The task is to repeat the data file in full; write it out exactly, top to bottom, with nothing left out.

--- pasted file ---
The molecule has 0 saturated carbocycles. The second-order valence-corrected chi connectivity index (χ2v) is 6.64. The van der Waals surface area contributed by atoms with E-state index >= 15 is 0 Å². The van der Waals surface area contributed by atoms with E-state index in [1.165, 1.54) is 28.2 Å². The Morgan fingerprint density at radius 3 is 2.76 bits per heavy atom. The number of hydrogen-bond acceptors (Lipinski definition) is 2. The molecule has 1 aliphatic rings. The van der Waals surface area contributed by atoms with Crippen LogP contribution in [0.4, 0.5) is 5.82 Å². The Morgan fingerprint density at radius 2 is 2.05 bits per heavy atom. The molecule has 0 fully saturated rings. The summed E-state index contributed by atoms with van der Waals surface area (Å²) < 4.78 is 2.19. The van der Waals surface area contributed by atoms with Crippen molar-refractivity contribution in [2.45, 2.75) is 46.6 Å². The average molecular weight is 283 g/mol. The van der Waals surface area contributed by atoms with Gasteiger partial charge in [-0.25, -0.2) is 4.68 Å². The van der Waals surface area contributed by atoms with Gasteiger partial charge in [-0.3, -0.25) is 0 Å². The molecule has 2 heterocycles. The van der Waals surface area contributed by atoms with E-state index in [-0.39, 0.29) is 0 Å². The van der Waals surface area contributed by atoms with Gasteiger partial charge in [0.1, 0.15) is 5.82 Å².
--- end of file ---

The molecule has 0 saturated carbocycles. The second-order valence-corrected chi connectivity index (χ2v) is 6.64. The van der Waals surface area contributed by atoms with E-state index >= 15 is 0 Å². The van der Waals surface area contributed by atoms with E-state index in [1.165, 1.54) is 28.2 Å². The Morgan fingerprint density at radius 3 is 2.76 bits per heavy atom. The number of hydrogen-bond acceptors (Lipinski definition) is 2. The molecule has 1 aliphatic rings. The van der Waals surface area contributed by atoms with Crippen LogP contribution in [0.4, 0.5) is 5.82 Å². The Morgan fingerprint density at radius 2 is 2.05 bits per heavy atom. The molecule has 0 fully saturated rings. The summed E-state index contributed by atoms with van der Waals surface area (Å²) < 4.78 is 2.19. The van der Waals surface area contributed by atoms with Crippen molar-refractivity contribution in [2.45, 2.75) is 46.6 Å². The average molecular weight is 283 g/mol. The van der Waals surface area contributed by atoms with Gasteiger partial charge in [-0.25, -0.2) is 4.68 Å². The van der Waals surface area contributed by atoms with Gasteiger partial charge in [-0.3, -0.25) is 0 Å². The molecule has 2 heterocycles. The van der Waals surface area contributed by atoms with E-state index in [-0.39, 0.29) is 0 Å². The van der Waals surface area contributed by atoms with Gasteiger partial charge in [0.1, 0.15) is 5.82 Å².